Chester Rogers
When selected in NFL Draft: Undrafted rookie free agent
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  • Year 1 stats: 19 catches, 273 yards and no touchdowns on 35 targets 
  • Year 2 stats: 23 catches, 284 yards and one touchdown on 37 targets 
  • Year 3 projections: 47 catches, 639 yards and two touchdowns on 74 targets 
  • Outlook: Along with Allison, I'm excited about the potential for Rogers this season if he can win the starting job opposite Hilton. His competition is Ryan Grant and rookie Deon Cain, but Rogers could be a Fantasy steal if he starts. With Andrew Luck back at (hopefully) 100 percent from last year's shoulder injury, Rogers could be put in a prominent role with a star quarterback. Rogers is worth a late-round flier because of his promising situation.
Corey Coleman
KC • WR • #19
When selected in NFL Draft: Round 1
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  • Year 1 stats: 33 catches, 413 yards and three touchdowns on 74 targets 
  • Year 2 stats: 23 catches, 305 yards and two touchdowns on 56 targets 
  • Year 3 projections: 45 catches, 559 yards and three touchdowns on 87 targets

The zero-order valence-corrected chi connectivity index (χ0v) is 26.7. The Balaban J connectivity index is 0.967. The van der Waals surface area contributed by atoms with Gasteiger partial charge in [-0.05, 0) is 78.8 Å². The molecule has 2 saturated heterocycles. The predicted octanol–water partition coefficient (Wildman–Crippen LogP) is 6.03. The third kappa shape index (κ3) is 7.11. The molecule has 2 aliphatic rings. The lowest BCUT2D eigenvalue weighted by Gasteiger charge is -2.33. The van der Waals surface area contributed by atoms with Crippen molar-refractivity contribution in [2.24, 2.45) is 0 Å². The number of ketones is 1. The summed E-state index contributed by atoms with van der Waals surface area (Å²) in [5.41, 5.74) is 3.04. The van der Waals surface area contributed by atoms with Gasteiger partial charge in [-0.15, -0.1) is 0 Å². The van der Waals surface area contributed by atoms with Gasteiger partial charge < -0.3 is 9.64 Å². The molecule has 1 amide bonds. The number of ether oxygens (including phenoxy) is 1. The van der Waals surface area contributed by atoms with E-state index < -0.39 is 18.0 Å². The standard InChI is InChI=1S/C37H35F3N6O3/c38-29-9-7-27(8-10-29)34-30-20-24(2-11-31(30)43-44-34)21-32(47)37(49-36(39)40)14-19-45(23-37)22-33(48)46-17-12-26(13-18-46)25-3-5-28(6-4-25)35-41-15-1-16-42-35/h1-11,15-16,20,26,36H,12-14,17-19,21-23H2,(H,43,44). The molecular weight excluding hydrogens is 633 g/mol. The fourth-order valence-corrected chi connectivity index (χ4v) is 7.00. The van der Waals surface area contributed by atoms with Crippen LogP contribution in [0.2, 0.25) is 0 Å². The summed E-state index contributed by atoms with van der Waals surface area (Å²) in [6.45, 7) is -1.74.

• Outlook: Coleman got a new lease on his Fantasy life with his trade from Cleveland to Buffalo. With the Bills, Coleman should emerge as the starter opposite Kelvin Benjamin, and he should have the chance for a healthy amount of targets. But Coleman has to prove his health after missing 13 games over the past two seasons. And he has to prove he can pick up a new offense and develop a rapport with a new quarterback -- it could be A.J. McCarron, Josh Allen or Nathan Peterman (we hope it's Allen) -- on the fly. Coleman might be more of a waiver wire addition than someone to draft in the majority of leagues, but his Fantasy value improves now that he's with the Bills.